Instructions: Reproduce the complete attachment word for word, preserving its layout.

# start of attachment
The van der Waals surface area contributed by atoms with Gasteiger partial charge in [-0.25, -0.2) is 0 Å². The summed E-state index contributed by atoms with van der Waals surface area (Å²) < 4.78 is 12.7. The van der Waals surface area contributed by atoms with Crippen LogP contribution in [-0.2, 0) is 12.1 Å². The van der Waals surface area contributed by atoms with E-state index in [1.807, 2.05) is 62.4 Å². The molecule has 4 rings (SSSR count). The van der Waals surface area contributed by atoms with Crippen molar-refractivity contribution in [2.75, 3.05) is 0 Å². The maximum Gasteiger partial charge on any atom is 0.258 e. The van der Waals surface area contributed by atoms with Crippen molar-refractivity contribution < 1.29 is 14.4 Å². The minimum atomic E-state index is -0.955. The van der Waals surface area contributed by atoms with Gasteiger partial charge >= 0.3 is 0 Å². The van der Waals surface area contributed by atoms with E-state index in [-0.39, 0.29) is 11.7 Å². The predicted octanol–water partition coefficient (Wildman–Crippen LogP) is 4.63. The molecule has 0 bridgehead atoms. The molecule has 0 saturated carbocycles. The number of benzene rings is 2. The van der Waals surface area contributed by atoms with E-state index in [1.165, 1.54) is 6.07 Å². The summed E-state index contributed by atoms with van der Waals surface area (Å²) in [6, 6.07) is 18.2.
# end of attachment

The van der Waals surface area contributed by atoms with Gasteiger partial charge in [-0.25, -0.2) is 0 Å². The summed E-state index contributed by atoms with van der Waals surface area (Å²) < 4.78 is 12.7. The van der Waals surface area contributed by atoms with Crippen LogP contribution in [-0.2, 0) is 12.1 Å². The van der Waals surface area contributed by atoms with E-state index in [1.807, 2.05) is 62.4 Å². The molecule has 4 rings (SSSR count). The van der Waals surface area contributed by atoms with Crippen molar-refractivity contribution in [2.75, 3.05) is 0 Å². The maximum Gasteiger partial charge on any atom is 0.258 e. The van der Waals surface area contributed by atoms with Crippen molar-refractivity contribution < 1.29 is 14.4 Å². The minimum atomic E-state index is -0.955. The van der Waals surface area contributed by atoms with Gasteiger partial charge >= 0.3 is 0 Å². The van der Waals surface area contributed by atoms with E-state index in [-0.39, 0.29) is 11.7 Å². The predicted octanol–water partition coefficient (Wildman–Crippen LogP) is 4.63. The molecule has 0 bridgehead atoms. The molecule has 0 saturated carbocycles. The number of benzene rings is 2. The van der Waals surface area contributed by atoms with E-state index in [1.165, 1.54) is 6.07 Å². The summed E-state index contributed by atoms with van der Waals surface area (Å²) in [6, 6.07) is 18.2.